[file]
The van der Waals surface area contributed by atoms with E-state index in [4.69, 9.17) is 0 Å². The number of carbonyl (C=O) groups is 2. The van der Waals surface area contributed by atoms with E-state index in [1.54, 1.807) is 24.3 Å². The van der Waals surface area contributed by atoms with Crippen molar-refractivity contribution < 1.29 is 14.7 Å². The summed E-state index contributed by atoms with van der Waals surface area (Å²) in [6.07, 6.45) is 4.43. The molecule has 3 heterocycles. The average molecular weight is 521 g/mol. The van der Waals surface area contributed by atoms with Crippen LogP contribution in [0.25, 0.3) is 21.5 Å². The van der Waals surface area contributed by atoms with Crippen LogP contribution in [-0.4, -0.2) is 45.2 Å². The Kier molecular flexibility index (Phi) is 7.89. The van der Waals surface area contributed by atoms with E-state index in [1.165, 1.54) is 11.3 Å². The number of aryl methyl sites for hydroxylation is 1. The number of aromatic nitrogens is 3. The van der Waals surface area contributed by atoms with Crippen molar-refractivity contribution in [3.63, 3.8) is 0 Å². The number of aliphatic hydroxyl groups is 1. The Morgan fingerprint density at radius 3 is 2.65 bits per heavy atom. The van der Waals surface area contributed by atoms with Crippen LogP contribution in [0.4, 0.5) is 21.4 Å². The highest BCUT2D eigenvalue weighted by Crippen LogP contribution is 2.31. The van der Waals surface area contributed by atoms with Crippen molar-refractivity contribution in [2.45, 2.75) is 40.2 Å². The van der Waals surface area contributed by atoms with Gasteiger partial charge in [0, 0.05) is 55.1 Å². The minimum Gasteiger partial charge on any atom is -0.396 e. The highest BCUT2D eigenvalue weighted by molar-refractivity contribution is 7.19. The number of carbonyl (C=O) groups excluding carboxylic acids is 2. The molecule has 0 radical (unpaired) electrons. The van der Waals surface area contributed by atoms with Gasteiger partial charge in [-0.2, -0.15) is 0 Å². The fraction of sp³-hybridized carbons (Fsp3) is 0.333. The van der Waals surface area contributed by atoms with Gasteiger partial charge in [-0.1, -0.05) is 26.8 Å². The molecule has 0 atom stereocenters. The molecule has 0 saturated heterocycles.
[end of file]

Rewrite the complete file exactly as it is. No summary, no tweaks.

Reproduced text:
The van der Waals surface area contributed by atoms with E-state index in [4.69, 9.17) is 0 Å². The number of carbonyl (C=O) groups is 2. The van der Waals surface area contributed by atoms with E-state index in [1.54, 1.807) is 24.3 Å². The van der Waals surface area contributed by atoms with Crippen molar-refractivity contribution < 1.29 is 14.7 Å². The summed E-state index contributed by atoms with van der Waals surface area (Å²) in [6.07, 6.45) is 4.43. The molecule has 3 heterocycles. The average molecular weight is 521 g/mol. The van der Waals surface area contributed by atoms with Crippen LogP contribution in [0.25, 0.3) is 21.5 Å². The van der Waals surface area contributed by atoms with Crippen LogP contribution in [-0.4, -0.2) is 45.2 Å². The Kier molecular flexibility index (Phi) is 7.89. The van der Waals surface area contributed by atoms with E-state index in [1.165, 1.54) is 11.3 Å². The number of aryl methyl sites for hydroxylation is 1. The number of aromatic nitrogens is 3. The van der Waals surface area contributed by atoms with Crippen molar-refractivity contribution in [3.63, 3.8) is 0 Å². The number of aliphatic hydroxyl groups is 1. The Morgan fingerprint density at radius 3 is 2.65 bits per heavy atom. The van der Waals surface area contributed by atoms with Crippen LogP contribution in [0.4, 0.5) is 21.4 Å². The highest BCUT2D eigenvalue weighted by Crippen LogP contribution is 2.31. The van der Waals surface area contributed by atoms with Crippen molar-refractivity contribution in [2.45, 2.75) is 40.2 Å². The van der Waals surface area contributed by atoms with Gasteiger partial charge in [0, 0.05) is 55.1 Å². The minimum Gasteiger partial charge on any atom is -0.396 e. The highest BCUT2D eigenvalue weighted by molar-refractivity contribution is 7.19. The number of carbonyl (C=O) groups excluding carboxylic acids is 2. The molecule has 0 radical (unpaired) electrons. The van der Waals surface area contributed by atoms with Gasteiger partial charge in [-0.2, -0.15) is 0 Å². The fraction of sp³-hybridized carbons (Fsp3) is 0.333. The van der Waals surface area contributed by atoms with Gasteiger partial charge in [-0.1, -0.05) is 26.8 Å². The molecule has 0 atom stereocenters. The molecule has 0 saturated heterocycles.